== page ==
8 – Graphics

Integrating Visuals

Suzan Last; David McMurrey; Kathy Anders; Claire Carly-Miles; James Francis, Jr.; Kalani Pattison; and Nicole Hagstrom-Schmidt

In technical business writing, visuals are utilized in conjunction with written content to deliver a variety of information to a reader. When incorporating visuals into a document, consider the 12 guidelines below to ensure that the combination of text and graphics is complementary and effective.

12 Rules for Integrating Graphics into your Document

    1. Create purposeful graphics. Graphics should be used to clarify and emphasize information that is difficult to convey concisely in written form. A pie chart that illustrates a 50% “Yes” and 50% “No” response from a survey is something that can be easily expressed in writing without visual representation. If a graphic’s purpose is not immediately clear, it may need to be revised or removed.
    2. Label your graphics. Give each visual a numbered caption that includes a clear descriptive title. For tables, this numbered caption and title should go above the graphic. For figures and illustrations other than tables, place these captions below.
    3. Introduce the graphic by label in your document. Refer to the caption number within the body text and discuss its content. You do not need to repeat specific information from the graphic, but you should explain what the reader should be looking for. You should also highlight key information from the graphic.
    4. Cite any copied graphics and/or data sources. If you did not create the graphic yourself, or if you used data from another source, include that information in a caption below the graphic.
    5. Review graphics for accuracy and clarity. Once you have drafted your graphic, make sure you review it critically. Are all numerical values correct? Are all words spelled correctly? Does the graph accurately and fairly represent the data?
    6. Utilize consistent font style and sizing. Your graphics should use the same typeface as the body text of your document. All figures and tables should also follow a consistent structure and design choice. For example, if your first row header on a table is in bold white text with a maroon background, all first-row headers for tables should follow this same format.
    7. Arrange the visual image in the same direction as the body text. While it can be tempting to flip or invert an image so that it fits better on a page, this approach ends up distracting a reader who then has to switch their screen view, which results in the inability to quickly compare the figure with the text where it is introduced.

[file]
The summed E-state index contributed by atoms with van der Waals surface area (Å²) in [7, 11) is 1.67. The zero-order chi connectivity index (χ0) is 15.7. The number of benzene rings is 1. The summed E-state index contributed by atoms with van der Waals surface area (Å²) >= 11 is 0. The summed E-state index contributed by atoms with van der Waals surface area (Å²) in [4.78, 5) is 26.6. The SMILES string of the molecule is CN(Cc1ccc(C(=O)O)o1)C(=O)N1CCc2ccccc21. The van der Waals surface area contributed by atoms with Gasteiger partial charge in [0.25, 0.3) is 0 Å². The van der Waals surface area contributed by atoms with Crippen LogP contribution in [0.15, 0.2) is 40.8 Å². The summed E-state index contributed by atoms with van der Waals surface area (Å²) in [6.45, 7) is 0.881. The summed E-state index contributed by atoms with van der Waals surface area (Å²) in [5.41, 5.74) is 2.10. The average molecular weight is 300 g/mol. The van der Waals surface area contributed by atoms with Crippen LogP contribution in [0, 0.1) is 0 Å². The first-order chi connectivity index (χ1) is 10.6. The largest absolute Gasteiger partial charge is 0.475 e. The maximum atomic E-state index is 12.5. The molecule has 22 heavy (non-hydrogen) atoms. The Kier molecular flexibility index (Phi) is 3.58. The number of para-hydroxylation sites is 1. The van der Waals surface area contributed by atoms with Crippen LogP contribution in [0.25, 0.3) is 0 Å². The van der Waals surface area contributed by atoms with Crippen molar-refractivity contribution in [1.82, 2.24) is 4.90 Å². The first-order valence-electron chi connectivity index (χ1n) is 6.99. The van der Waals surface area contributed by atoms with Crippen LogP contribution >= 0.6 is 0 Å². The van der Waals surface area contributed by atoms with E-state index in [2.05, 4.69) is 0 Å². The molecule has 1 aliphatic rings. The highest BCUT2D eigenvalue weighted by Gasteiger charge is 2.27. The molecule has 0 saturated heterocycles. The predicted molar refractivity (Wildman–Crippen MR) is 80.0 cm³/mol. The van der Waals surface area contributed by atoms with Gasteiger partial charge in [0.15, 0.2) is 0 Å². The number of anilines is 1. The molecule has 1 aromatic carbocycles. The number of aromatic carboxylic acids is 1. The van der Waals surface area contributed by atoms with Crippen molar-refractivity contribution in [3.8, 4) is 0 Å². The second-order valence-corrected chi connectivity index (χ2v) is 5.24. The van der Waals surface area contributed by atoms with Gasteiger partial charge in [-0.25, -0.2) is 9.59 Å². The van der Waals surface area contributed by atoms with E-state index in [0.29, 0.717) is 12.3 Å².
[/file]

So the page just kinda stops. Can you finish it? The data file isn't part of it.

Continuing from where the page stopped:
8. Avoid crowding the page with too many graphics. Graphics work best, at least visually, when they are interspersed and integrated with texts. This contrast creates balance on a page while also drawing attention to specific information. When graphics are all one page together, especially if they are unrelated, their significance is diminished.
    9. Provide sufficient spacing between graphics and text. Graphics should not overlap text and vice-versa. Aim for at least 1-2 full lines of space between a figure or table and body text.
    10. Consider how assistive technologies may interpret the graphic and/or its descriptive text. When designing and integrating graphics, remember that certain users may be encountering them through a screen reader or other application. To make your graphics accessible, make sure that any text is typed rather than presented as an image. For photographs and other images, offer an “alt-text” description.
    11. Make sure all visual elements are clear. For all graphics, make sure that the print size is readable. This means that the graphic should not be too small or blurry due to copy and pasting. If a copied graphic is unclear, you may need to recreate it, with proper attribution, of course.
    12. Incorporate color coding. Use complementary color systems or colors associated with your organization to offer visual interest, distinguish different types of information, and add to the professionalism of your document.

Cross-referencing

Any figures or tables you use in your document must be discussed in your text. Use the following guidelines when discussing and referring to tables and figures (as illustrated in Figure 8.5[1]):

  • Whenever you use a chart or graph, provide some explanation of what is going on in the graphic, how to interpret it, what its basic trends are, and so on.
  • Place the table/figure close to where it is first referred to in the text (preferably immediately below the paragraph in which it is first mentioned).
  • Refer to tables and figures in your text by their numbers, not their placement in the text. For example, “See Figure 9 for a detailed schematic” (not “see the figure below”); “the test results are summarized in Table 1.”
  • When referring to a figure or table in your body text, it is helpful to place the reference in bold font.
This image shows how to integrate a graphic into the body of a report. Please click the link at the end of the caption for an accessible version of this information.
Figure 8.5. Example of a figure integrated into body text. Notice that the text above and below the chart calls attention to the chart and briefly indicates its significance. Also note that the figure does not represent the results of an actual survey. (Alternative PDF version: Figure 8.5).

Captions (Labels, Titles, and Citations)

Tables and figures must all be labeled with numbered captions that clearly identify and describe them. Captions should immediately identify what the figure or table represents for the reader. Table captions must be placed above the tables because we generally read tables from the top down, and therefore want to see the caption at the top. In contrast, figures are not always read from top to bottom, so figure captions are generally placed below the figures. If you choose to place figure captions above the figures, however, do so consistently throughout your document.

Use the following conventions to assist the reader in understanding your graphics:

Numbering. Tables and figures are numbered sequentially but separately. For example: Table 1, Table 2, Figure 1, Figure 2, Table 3, etc.